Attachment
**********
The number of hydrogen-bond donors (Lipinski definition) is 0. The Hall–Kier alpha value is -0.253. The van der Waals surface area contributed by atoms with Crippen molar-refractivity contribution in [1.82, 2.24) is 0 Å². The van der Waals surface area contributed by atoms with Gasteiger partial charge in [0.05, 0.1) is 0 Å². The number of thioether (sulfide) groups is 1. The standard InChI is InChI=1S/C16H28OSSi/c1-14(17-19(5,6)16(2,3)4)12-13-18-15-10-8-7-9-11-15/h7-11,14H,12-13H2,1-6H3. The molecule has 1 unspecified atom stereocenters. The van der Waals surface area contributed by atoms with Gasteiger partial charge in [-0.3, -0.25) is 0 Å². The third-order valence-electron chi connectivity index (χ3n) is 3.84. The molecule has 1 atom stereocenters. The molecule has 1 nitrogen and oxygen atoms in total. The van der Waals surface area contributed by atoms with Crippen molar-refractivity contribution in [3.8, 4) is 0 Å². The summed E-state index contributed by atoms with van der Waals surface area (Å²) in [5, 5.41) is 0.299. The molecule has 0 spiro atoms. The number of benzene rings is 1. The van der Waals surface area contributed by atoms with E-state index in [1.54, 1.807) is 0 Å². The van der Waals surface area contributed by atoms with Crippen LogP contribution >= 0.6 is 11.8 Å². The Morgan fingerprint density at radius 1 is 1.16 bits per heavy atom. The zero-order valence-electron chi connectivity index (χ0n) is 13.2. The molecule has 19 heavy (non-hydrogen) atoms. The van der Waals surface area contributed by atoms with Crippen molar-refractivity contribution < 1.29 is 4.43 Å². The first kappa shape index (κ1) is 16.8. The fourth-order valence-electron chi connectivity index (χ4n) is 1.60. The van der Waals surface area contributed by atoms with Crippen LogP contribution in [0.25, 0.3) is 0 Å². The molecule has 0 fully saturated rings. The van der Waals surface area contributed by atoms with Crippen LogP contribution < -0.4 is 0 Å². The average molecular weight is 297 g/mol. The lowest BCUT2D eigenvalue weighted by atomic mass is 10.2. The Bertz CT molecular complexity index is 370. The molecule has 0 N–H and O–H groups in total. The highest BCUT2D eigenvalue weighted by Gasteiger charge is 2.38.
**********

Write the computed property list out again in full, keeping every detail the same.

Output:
The number of hydrogen-bond donors (Lipinski definition) is 0. The Hall–Kier alpha value is -0.253. The van der Waals surface area contributed by atoms with Crippen molar-refractivity contribution in [1.82, 2.24) is 0 Å². The van der Waals surface area contributed by atoms with Gasteiger partial charge in [0.05, 0.1) is 0 Å². The number of thioether (sulfide) groups is 1. The standard InChI is InChI=1S/C16H28OSSi/c1-14(17-19(5,6)16(2,3)4)12-13-18-15-10-8-7-9-11-15/h7-11,14H,12-13H2,1-6H3. The molecule has 1 unspecified atom stereocenters. The van der Waals surface area contributed by atoms with Gasteiger partial charge in [-0.3, -0.25) is 0 Å². The third-order valence-electron chi connectivity index (χ3n) is 3.84. The molecule has 1 atom stereocenters. The molecule has 1 nitrogen and oxygen atoms in total. The van der Waals surface area contributed by atoms with Crippen molar-refractivity contribution in [3.8, 4) is 0 Å². The summed E-state index contributed by atoms with van der Waals surface area (Å²) in [5, 5.41) is 0.299. The molecule has 0 spiro atoms. The number of benzene rings is 1. The van der Waals surface area contributed by atoms with E-state index in [1.54, 1.807) is 0 Å². The van der Waals surface area contributed by atoms with Crippen LogP contribution >= 0.6 is 11.8 Å². The Morgan fingerprint density at radius 1 is 1.16 bits per heavy atom. The zero-order valence-electron chi connectivity index (χ0n) is 13.2. The molecule has 19 heavy (non-hydrogen) atoms. The van der Waals surface area contributed by atoms with Crippen molar-refractivity contribution < 1.29 is 4.43 Å². The first kappa shape index (κ1) is 16.8. The fourth-order valence-electron chi connectivity index (χ4n) is 1.60. The van der Waals surface area contributed by atoms with Crippen LogP contribution in [0.25, 0.3) is 0 Å². The molecule has 0 fully saturated rings. The van der Waals surface area contributed by atoms with Crippen LogP contribution < -0.4 is 0 Å². The average molecular weight is 297 g/mol. The lowest BCUT2D eigenvalue weighted by atomic mass is 10.2. The Bertz CT molecular complexity index is 370. The molecule has 0 N–H and O–H groups in total. The highest BCUT2D eigenvalue weighted by Gasteiger charge is 2.38.